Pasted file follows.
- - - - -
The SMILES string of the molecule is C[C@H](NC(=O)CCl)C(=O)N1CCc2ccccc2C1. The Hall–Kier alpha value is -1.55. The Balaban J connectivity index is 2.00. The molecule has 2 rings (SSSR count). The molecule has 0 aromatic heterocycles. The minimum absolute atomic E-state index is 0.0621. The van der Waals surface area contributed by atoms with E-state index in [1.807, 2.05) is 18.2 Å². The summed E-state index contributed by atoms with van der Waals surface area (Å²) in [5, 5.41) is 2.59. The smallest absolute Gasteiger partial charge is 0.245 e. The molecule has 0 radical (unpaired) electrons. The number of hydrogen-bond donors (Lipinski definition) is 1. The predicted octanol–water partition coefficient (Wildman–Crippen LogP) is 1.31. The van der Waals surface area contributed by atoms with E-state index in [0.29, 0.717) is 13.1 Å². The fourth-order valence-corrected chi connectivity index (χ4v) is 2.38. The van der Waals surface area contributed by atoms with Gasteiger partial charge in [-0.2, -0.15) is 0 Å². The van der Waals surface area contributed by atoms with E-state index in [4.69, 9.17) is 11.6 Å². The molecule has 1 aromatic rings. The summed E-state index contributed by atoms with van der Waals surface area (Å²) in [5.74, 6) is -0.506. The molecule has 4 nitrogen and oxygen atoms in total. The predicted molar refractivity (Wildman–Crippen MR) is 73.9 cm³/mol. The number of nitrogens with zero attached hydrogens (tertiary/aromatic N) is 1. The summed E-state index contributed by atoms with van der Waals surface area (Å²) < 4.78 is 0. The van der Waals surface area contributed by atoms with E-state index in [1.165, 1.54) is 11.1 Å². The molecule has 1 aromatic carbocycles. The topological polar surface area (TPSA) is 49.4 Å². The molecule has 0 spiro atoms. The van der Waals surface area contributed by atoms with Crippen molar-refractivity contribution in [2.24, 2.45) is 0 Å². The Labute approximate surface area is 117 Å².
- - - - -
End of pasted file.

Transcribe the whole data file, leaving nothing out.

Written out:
The SMILES string of the molecule is C[C@H](NC(=O)CCl)C(=O)N1CCc2ccccc2C1. The Hall–Kier alpha value is -1.55. The Balaban J connectivity index is 2.00. The molecule has 2 rings (SSSR count). The molecule has 0 aromatic heterocycles. The minimum absolute atomic E-state index is 0.0621. The van der Waals surface area contributed by atoms with E-state index in [1.807, 2.05) is 18.2 Å². The summed E-state index contributed by atoms with van der Waals surface area (Å²) in [5, 5.41) is 2.59. The smallest absolute Gasteiger partial charge is 0.245 e. The molecule has 0 radical (unpaired) electrons. The number of hydrogen-bond donors (Lipinski definition) is 1. The predicted octanol–water partition coefficient (Wildman–Crippen LogP) is 1.31. The van der Waals surface area contributed by atoms with E-state index in [0.29, 0.717) is 13.1 Å². The fourth-order valence-corrected chi connectivity index (χ4v) is 2.38. The van der Waals surface area contributed by atoms with Gasteiger partial charge in [-0.2, -0.15) is 0 Å². The van der Waals surface area contributed by atoms with E-state index in [4.69, 9.17) is 11.6 Å². The molecule has 1 aromatic rings. The summed E-state index contributed by atoms with van der Waals surface area (Å²) in [5.74, 6) is -0.506. The molecule has 4 nitrogen and oxygen atoms in total. The predicted molar refractivity (Wildman–Crippen MR) is 73.9 cm³/mol. The number of nitrogens with zero attached hydrogens (tertiary/aromatic N) is 1. The summed E-state index contributed by atoms with van der Waals surface area (Å²) < 4.78 is 0. The van der Waals surface area contributed by atoms with E-state index in [1.165, 1.54) is 11.1 Å². The molecule has 1 aromatic carbocycles. The topological polar surface area (TPSA) is 49.4 Å². The molecule has 0 spiro atoms. The van der Waals surface area contributed by atoms with Crippen molar-refractivity contribution in [2.24, 2.45) is 0 Å². The Labute approximate surface area is 117 Å².